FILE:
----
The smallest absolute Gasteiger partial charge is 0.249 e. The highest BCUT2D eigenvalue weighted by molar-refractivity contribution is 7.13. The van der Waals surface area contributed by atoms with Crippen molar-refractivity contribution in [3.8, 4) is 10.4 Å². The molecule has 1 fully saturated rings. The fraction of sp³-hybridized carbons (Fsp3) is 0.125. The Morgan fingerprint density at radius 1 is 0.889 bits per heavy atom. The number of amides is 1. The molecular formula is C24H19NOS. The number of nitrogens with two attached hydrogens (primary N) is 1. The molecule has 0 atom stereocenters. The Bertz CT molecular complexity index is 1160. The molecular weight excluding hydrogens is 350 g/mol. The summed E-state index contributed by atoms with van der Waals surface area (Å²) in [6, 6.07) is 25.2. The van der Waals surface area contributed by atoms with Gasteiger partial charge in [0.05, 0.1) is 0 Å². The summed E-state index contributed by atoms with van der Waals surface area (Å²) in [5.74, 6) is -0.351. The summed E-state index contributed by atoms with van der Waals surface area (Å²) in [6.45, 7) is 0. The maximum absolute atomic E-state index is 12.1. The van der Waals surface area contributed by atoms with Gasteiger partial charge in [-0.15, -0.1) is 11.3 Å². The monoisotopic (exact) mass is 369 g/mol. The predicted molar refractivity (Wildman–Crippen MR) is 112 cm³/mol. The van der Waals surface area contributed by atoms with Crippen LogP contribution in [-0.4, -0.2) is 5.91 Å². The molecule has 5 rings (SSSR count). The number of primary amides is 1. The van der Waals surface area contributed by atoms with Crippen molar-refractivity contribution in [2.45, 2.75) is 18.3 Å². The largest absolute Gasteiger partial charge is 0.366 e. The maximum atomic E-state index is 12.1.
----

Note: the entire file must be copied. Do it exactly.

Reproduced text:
The smallest absolute Gasteiger partial charge is 0.249 e. The highest BCUT2D eigenvalue weighted by molar-refractivity contribution is 7.13. The van der Waals surface area contributed by atoms with Crippen molar-refractivity contribution in [3.8, 4) is 10.4 Å². The molecule has 1 fully saturated rings. The fraction of sp³-hybridized carbons (Fsp3) is 0.125. The Morgan fingerprint density at radius 1 is 0.889 bits per heavy atom. The number of amides is 1. The molecular formula is C24H19NOS. The number of nitrogens with two attached hydrogens (primary N) is 1. The molecule has 0 atom stereocenters. The Bertz CT molecular complexity index is 1160. The molecular weight excluding hydrogens is 350 g/mol. The summed E-state index contributed by atoms with van der Waals surface area (Å²) in [6, 6.07) is 25.2. The van der Waals surface area contributed by atoms with Gasteiger partial charge in [0.05, 0.1) is 0 Å². The summed E-state index contributed by atoms with van der Waals surface area (Å²) in [5.74, 6) is -0.351. The summed E-state index contributed by atoms with van der Waals surface area (Å²) in [6.45, 7) is 0. The maximum absolute atomic E-state index is 12.1. The van der Waals surface area contributed by atoms with Gasteiger partial charge in [-0.15, -0.1) is 11.3 Å². The monoisotopic (exact) mass is 369 g/mol. The predicted molar refractivity (Wildman–Crippen MR) is 112 cm³/mol. The van der Waals surface area contributed by atoms with Crippen LogP contribution in [-0.4, -0.2) is 5.91 Å². The molecule has 5 rings (SSSR count). The number of primary amides is 1. The van der Waals surface area contributed by atoms with Crippen molar-refractivity contribution in [2.45, 2.75) is 18.3 Å². The largest absolute Gasteiger partial charge is 0.366 e. The maximum atomic E-state index is 12.1.